React does not watch local variable change and to change the state there is a method called usestate which are called hooks in react and you can declare a state using react.useState().

Example: Declaring state

Import React,{ useState } from ‘react’;                         const var1 = useState(“Dummy1”))              const [name, setName] = useState(“Dummy1”)   The above is how you declare state variables and  useState is a hook to create state and the intial value of state is “Dummy1” 
                  const var1 = useState(“Dummy1”);

UseState will return two items and below is how you can access those items:

The first item is the current value

                  const name = var1[0]; // first  arg  

The second is a function  

                  const setName = var1[1] // second arg

In the same function component, you can call useState as many times as you want and you can create as many states as you want in the same function component.

Example:

   function TestApp() {            const var1 = useState(“Dummy1”))             const [name, setName] = useState(“Dummy1”              Const[sub,setsub] = useState([{sub: “Abz”}]); }

In the function state variable can be directly used and updating state using setName

Example:

          <h1> your name is {name} </h1>            setName(“Abcasdada”)

Let’s put everything in the code and see how it looks

Import React,{ useState } from ‘react’; 
                      function TestApp() {                              const [name, setName] = useState(“Dummy1”                               const handleClick = () => {                                    setName(“Dummy23323”)                               };                       return {                           <h1>Name:{name</h1>                           <button type=”button”onClick={handleClick}>                          </button>                          } 
         export default    TestApp

Output: When you click on the button you will see it will change from Dummy1 to Dummy23323 on the screen.

State or Props: Which to Use and When?

In this blog we learned about states and props and when to use state and when to use props. Every time anything is changed or modified in the application, think of using state, and state can be passed to components through props. props in simple terms are the way components communicate to one another and we can pass props through react using different attributes and access these attributes in other components using this.props.name. The benefit of this is your state might have to access the same state in different places via your application and you can do this via props.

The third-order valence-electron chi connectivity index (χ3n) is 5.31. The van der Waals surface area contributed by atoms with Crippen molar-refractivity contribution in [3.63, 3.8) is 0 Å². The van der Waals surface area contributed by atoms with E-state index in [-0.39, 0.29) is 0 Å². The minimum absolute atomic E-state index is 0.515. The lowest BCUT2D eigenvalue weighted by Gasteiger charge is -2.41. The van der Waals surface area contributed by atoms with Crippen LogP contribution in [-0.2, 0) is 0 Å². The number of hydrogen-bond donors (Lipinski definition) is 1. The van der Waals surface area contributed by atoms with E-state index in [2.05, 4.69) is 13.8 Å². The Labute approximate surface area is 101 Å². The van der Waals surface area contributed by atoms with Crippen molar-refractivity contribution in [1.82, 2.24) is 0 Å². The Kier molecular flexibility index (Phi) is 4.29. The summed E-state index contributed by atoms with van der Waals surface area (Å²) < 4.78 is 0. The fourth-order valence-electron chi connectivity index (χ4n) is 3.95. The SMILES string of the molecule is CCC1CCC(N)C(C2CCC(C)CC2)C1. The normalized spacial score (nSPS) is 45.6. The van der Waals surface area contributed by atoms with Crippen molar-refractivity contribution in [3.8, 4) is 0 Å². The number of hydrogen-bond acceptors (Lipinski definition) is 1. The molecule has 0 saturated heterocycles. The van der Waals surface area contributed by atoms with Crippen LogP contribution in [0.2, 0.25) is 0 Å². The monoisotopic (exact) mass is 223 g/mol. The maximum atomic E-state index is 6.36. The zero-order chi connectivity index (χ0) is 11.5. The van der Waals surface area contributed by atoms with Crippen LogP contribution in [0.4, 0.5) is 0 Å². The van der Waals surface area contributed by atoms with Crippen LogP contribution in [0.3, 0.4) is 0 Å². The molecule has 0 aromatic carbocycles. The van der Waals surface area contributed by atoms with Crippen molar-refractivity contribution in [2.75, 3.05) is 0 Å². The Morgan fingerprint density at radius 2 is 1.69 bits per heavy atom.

The Component State and Props: Similarities

Props and states both provide details about the item, but they are used differently and must be kept separate.

Conclusion

State refers to the component’s local status which cannot be used and changed outside the component and can only be used and modified within the component. On the other hand, it provides reusable components by enabling components to obtain data in the form of props from the parent component. 

We may change the state of a component with setState. These notifications are also triggered by events. setState is called asynchronous and merged with every entity in the current state. We may also transfer a setState function to allow us to write status changes based on the current status values. 

Most of your components can be stateless when you create an app. Props transfer parent-to-child data. They are unchangeable and are thus unchanged.

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Abhresh Sugandhi

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Abhresh is specialized as a corporate trainer, He has a decade of experience in technical training blended with virtual webinars and instructor-led session created courses, tutorials, and articles for organizations. He is also the founder of Nikasio.com, which offers multiple services in technical training, project consulting, content development, etc.